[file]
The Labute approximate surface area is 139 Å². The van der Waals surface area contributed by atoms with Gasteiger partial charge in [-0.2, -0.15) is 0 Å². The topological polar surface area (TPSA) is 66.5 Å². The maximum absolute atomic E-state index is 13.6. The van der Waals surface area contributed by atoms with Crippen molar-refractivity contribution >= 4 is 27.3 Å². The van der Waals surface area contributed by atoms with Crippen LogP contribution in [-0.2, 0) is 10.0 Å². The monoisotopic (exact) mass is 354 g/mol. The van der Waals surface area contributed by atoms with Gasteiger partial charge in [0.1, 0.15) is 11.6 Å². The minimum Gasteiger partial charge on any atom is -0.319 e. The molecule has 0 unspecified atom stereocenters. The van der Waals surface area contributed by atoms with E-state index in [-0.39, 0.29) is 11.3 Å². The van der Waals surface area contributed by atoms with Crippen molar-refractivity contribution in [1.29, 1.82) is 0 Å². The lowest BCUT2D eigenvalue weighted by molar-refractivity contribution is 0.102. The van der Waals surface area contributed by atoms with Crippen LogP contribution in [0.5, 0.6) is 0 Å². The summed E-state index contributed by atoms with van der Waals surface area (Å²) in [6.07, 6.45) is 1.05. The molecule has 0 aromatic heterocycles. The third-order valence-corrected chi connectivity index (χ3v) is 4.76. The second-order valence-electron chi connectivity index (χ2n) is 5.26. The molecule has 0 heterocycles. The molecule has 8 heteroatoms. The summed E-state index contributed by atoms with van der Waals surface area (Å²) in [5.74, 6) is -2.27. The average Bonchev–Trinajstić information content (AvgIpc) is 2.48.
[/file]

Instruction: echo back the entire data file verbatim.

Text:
The Labute approximate surface area is 139 Å². The van der Waals surface area contributed by atoms with Gasteiger partial charge in [-0.2, -0.15) is 0 Å². The topological polar surface area (TPSA) is 66.5 Å². The maximum absolute atomic E-state index is 13.6. The van der Waals surface area contributed by atoms with Crippen molar-refractivity contribution >= 4 is 27.3 Å². The van der Waals surface area contributed by atoms with Crippen LogP contribution in [-0.2, 0) is 10.0 Å². The monoisotopic (exact) mass is 354 g/mol. The van der Waals surface area contributed by atoms with Gasteiger partial charge in [0.1, 0.15) is 11.6 Å². The minimum Gasteiger partial charge on any atom is -0.319 e. The molecule has 0 unspecified atom stereocenters. The van der Waals surface area contributed by atoms with E-state index in [-0.39, 0.29) is 11.3 Å². The van der Waals surface area contributed by atoms with Crippen molar-refractivity contribution in [1.29, 1.82) is 0 Å². The lowest BCUT2D eigenvalue weighted by molar-refractivity contribution is 0.102. The van der Waals surface area contributed by atoms with Crippen LogP contribution in [0.5, 0.6) is 0 Å². The summed E-state index contributed by atoms with van der Waals surface area (Å²) in [6.07, 6.45) is 1.05. The molecule has 0 aromatic heterocycles. The third-order valence-corrected chi connectivity index (χ3v) is 4.76. The second-order valence-electron chi connectivity index (χ2n) is 5.26. The molecule has 0 heterocycles. The molecule has 8 heteroatoms. The summed E-state index contributed by atoms with van der Waals surface area (Å²) in [5.74, 6) is -2.27. The average Bonchev–Trinajstić information content (AvgIpc) is 2.48.